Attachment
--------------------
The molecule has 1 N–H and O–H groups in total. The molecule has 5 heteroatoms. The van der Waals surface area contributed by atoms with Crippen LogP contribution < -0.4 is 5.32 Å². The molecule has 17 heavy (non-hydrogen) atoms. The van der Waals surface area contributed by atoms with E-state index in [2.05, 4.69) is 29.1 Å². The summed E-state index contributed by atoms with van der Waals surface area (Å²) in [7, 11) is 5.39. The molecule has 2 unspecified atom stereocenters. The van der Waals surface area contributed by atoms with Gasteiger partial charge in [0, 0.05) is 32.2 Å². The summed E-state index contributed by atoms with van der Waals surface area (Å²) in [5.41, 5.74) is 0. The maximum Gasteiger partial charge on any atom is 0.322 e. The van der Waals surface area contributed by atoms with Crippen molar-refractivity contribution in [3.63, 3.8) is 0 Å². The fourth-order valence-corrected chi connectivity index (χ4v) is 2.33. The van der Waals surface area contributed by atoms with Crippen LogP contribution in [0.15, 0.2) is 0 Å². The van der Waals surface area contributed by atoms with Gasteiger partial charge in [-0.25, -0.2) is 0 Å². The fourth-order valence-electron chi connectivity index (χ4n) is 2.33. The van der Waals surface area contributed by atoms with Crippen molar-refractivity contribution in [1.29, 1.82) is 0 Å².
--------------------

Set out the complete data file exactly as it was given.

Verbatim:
The molecule has 1 N–H and O–H groups in total. The molecule has 5 heteroatoms. The van der Waals surface area contributed by atoms with Crippen LogP contribution < -0.4 is 5.32 Å². The molecule has 17 heavy (non-hydrogen) atoms. The van der Waals surface area contributed by atoms with E-state index in [2.05, 4.69) is 29.1 Å². The summed E-state index contributed by atoms with van der Waals surface area (Å²) in [7, 11) is 5.39. The molecule has 2 unspecified atom stereocenters. The van der Waals surface area contributed by atoms with Gasteiger partial charge in [0, 0.05) is 32.2 Å². The summed E-state index contributed by atoms with van der Waals surface area (Å²) in [5.41, 5.74) is 0. The maximum Gasteiger partial charge on any atom is 0.322 e. The van der Waals surface area contributed by atoms with Crippen molar-refractivity contribution in [3.63, 3.8) is 0 Å². The fourth-order valence-corrected chi connectivity index (χ4v) is 2.33. The van der Waals surface area contributed by atoms with Crippen LogP contribution in [0.15, 0.2) is 0 Å². The van der Waals surface area contributed by atoms with Gasteiger partial charge in [-0.25, -0.2) is 0 Å². The fourth-order valence-electron chi connectivity index (χ4n) is 2.33. The van der Waals surface area contributed by atoms with Crippen molar-refractivity contribution in [1.29, 1.82) is 0 Å².